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Read It Before You See It - Books to Movies

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The 2012 Oscar nominations for Best Picture revealed the importance of books in driving the story industry. In a previous Omni post, we pointed out that 6 out of 9 Best Picture nominees originated as books. The nominees are:

 

Was 2011 an anomaly? Not at all. The coming year offers a particularly stellar line-up of movies that first blossomed on the page. Here are some standouts:

Extremely Loud & Incredibly Close (January 2012) - OK... this movie was nominated for an Oscar this year; but it's in theaters right now, and I'm putting it on the list. Tom Hanks and Sandra Bullock, two sure bets of cinema, star in the movie. But when Jonathan Safran Foer wrote the novel as a follow up to his brilliant and well-received debut Everything is Illuminated, it wasn’t necessarily a sure thing. The story employs humor and experimentalism as it follows the life of a precocious 9-year-old named Oskar, a boy who is searching for a lock that will match a mysterious key left behind when his father died on 9/11.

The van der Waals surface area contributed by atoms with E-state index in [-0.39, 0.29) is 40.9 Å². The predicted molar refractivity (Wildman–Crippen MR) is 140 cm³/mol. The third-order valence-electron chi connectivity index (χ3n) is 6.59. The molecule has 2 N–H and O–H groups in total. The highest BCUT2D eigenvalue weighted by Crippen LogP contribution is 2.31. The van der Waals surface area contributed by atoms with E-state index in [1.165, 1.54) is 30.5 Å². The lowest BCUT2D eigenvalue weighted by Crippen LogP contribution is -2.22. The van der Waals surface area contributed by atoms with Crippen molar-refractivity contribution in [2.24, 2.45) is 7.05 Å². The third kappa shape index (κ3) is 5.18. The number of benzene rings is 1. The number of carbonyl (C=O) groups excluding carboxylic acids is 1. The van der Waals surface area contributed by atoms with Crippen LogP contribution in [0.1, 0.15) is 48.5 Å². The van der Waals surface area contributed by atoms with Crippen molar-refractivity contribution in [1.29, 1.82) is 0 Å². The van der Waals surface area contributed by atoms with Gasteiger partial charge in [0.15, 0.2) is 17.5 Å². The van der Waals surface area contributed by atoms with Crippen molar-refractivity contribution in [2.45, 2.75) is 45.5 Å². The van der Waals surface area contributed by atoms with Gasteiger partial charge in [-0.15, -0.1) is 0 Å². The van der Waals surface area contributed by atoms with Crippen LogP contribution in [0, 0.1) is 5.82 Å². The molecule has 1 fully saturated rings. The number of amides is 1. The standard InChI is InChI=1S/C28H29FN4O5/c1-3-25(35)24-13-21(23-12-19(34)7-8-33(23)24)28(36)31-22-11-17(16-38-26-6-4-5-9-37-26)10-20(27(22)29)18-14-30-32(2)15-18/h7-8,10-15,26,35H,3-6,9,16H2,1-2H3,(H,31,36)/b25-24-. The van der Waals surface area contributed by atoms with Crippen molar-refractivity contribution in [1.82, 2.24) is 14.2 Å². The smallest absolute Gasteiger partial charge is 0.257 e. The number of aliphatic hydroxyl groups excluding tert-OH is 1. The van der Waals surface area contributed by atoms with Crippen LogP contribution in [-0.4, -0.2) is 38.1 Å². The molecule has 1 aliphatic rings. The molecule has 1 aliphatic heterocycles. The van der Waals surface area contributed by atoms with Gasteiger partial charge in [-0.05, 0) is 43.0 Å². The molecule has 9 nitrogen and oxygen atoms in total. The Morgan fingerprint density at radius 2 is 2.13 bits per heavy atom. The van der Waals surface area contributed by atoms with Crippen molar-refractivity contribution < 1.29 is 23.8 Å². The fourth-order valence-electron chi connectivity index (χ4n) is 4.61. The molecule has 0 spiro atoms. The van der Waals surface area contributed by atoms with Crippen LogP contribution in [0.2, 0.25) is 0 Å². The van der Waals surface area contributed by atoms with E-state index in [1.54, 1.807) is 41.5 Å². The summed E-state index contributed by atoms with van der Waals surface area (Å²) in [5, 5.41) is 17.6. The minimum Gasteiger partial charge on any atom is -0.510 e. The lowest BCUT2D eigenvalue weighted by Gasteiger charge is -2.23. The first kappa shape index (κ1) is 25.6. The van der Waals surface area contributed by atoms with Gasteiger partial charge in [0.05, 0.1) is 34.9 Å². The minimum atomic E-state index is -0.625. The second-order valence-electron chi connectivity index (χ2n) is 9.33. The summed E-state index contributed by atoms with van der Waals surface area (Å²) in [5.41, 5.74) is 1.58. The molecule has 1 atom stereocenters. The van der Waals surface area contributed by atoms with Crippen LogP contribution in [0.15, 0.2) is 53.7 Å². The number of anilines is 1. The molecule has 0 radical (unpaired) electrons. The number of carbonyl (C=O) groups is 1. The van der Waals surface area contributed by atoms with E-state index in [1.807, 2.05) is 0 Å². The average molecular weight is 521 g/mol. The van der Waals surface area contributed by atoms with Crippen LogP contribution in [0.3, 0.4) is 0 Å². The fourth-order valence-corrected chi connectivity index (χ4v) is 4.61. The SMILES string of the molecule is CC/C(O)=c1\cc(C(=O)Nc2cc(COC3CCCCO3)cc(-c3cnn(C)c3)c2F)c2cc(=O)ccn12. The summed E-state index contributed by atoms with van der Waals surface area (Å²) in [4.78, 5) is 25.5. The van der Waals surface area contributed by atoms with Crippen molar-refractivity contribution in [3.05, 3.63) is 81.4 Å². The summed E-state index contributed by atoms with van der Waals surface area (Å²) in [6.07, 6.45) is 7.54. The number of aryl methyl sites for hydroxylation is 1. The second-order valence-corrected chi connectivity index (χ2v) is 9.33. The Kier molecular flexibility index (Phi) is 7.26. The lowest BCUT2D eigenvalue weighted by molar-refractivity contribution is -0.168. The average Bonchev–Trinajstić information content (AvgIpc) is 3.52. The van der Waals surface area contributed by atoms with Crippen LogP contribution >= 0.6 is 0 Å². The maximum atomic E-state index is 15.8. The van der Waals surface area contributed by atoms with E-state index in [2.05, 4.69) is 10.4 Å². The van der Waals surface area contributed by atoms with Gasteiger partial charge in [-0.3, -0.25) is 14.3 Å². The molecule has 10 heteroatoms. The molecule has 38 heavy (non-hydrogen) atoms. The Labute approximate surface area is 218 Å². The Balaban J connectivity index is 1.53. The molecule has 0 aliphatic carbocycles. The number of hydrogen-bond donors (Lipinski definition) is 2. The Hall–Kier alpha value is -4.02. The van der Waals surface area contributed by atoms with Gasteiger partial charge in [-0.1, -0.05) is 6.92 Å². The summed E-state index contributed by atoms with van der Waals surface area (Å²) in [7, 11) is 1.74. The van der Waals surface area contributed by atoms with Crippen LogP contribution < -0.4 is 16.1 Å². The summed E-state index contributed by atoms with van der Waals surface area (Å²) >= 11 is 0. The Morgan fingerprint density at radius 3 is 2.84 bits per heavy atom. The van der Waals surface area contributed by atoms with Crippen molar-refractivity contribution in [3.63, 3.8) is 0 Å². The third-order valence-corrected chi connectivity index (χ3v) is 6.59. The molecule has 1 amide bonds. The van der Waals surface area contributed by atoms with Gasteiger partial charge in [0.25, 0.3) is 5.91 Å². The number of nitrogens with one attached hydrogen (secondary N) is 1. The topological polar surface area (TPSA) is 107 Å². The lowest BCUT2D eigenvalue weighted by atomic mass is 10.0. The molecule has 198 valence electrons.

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The Hunger Games (March 2012) - Is there a more anticipated movie of the year? Much of the anticipation is due to the wild popularity of the Hunger Games trilogy of books, which was published as a young adult series. That hasn’t stopped it from garnering a broad adult audience as well, as readers old and young are drawn to the riveting, thought provoking drama of a post-apocalyptic world where children are selected to fight to the death in a reality tv setting. This is the next big thing.

Cloud Atlas (October 2012) - Tom Hanks has a Gump-like penchant for showing up in movies based on books, and here’s another. For those familiar with David Mitchell’s literary genre-busting third novel, which presents six narratives written in varying styles and set in different time periods, it would be fair to ask how they’re going to pull this one off? This is a fabulous, fantastical novel—read it and you may wonder yourself.

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World War Z (December 2012) – Max Brooks’ compelling book offered a firsthand accounting of experiences and testimonials surrounding “the Crisis,” a zombie uprising that was eventually put down and survived by the resourceful and the lucky. In the movie version, Brad Pitt will play a UN representative writing a report on the Great Zombie War. If this sounds like a movie you might be interested in seeing, you should read this runaway bestseller. You will not be disappointed.

The Hobbit: An Unexpected Journey (December 2012) – When Peter Jackson brought us The Lord of the Rings movies, he introduced a whole new army of fans to the works of J.R.R. Tolkien, launching the old fantasy master’s work back onto bestseller lists and into the hearts of new readers. Now Jackson turns his directorial skills toward The Hobbit, the book that started it all. If you haven’t read The Lord of the Rings, fear not. The Hobbit stands alone as a book. And it is shorter than the others.

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